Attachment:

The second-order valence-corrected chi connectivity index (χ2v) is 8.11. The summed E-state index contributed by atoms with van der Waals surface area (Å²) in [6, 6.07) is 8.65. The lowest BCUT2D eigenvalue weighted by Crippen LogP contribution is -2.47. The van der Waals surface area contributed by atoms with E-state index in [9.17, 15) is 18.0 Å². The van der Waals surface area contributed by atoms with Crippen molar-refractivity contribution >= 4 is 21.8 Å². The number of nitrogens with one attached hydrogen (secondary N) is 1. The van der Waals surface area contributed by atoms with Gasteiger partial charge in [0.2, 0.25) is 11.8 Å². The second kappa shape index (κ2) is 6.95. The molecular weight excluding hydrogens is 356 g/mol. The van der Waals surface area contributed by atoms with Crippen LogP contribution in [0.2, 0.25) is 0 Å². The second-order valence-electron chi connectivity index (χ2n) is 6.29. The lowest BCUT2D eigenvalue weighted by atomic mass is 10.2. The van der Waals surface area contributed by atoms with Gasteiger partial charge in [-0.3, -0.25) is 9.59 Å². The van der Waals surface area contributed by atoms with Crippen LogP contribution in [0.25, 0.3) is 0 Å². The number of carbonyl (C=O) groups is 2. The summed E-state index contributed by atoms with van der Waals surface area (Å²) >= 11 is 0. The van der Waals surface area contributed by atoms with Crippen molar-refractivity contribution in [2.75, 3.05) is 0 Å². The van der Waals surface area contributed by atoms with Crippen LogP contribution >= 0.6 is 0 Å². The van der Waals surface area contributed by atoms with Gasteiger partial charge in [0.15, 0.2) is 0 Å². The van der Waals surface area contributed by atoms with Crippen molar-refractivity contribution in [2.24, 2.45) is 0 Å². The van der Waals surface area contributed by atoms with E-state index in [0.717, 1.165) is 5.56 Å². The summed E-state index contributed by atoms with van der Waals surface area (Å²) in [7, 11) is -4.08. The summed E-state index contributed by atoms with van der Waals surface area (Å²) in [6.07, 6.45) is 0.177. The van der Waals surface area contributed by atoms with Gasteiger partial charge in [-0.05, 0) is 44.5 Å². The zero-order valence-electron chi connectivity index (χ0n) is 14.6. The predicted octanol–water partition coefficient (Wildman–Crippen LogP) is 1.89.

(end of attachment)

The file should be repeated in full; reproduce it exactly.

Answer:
The second-order valence-corrected chi connectivity index (χ2v) is 8.11. The summed E-state index contributed by atoms with van der Waals surface area (Å²) in [6, 6.07) is 8.65. The lowest BCUT2D eigenvalue weighted by Crippen LogP contribution is -2.47. The van der Waals surface area contributed by atoms with E-state index in [9.17, 15) is 18.0 Å². The van der Waals surface area contributed by atoms with Crippen molar-refractivity contribution >= 4 is 21.8 Å². The number of nitrogens with one attached hydrogen (secondary N) is 1. The van der Waals surface area contributed by atoms with Gasteiger partial charge in [0.2, 0.25) is 11.8 Å². The second kappa shape index (κ2) is 6.95. The molecular weight excluding hydrogens is 356 g/mol. The van der Waals surface area contributed by atoms with Crippen LogP contribution in [0.2, 0.25) is 0 Å². The second-order valence-electron chi connectivity index (χ2n) is 6.29. The lowest BCUT2D eigenvalue weighted by atomic mass is 10.2. The van der Waals surface area contributed by atoms with Gasteiger partial charge in [-0.3, -0.25) is 9.59 Å². The van der Waals surface area contributed by atoms with Crippen LogP contribution in [0.25, 0.3) is 0 Å². The number of carbonyl (C=O) groups is 2. The summed E-state index contributed by atoms with van der Waals surface area (Å²) >= 11 is 0. The van der Waals surface area contributed by atoms with Crippen molar-refractivity contribution in [2.75, 3.05) is 0 Å². The van der Waals surface area contributed by atoms with Crippen LogP contribution >= 0.6 is 0 Å². The van der Waals surface area contributed by atoms with Gasteiger partial charge in [0.15, 0.2) is 0 Å². The van der Waals surface area contributed by atoms with Crippen molar-refractivity contribution in [2.24, 2.45) is 0 Å². The van der Waals surface area contributed by atoms with E-state index in [0.717, 1.165) is 5.56 Å². The summed E-state index contributed by atoms with van der Waals surface area (Å²) in [7, 11) is -4.08. The summed E-state index contributed by atoms with van der Waals surface area (Å²) in [6.07, 6.45) is 0.177. The van der Waals surface area contributed by atoms with Gasteiger partial charge in [-0.05, 0) is 44.5 Å². The zero-order valence-electron chi connectivity index (χ0n) is 14.6. The predicted octanol–water partition coefficient (Wildman–Crippen LogP) is 1.89.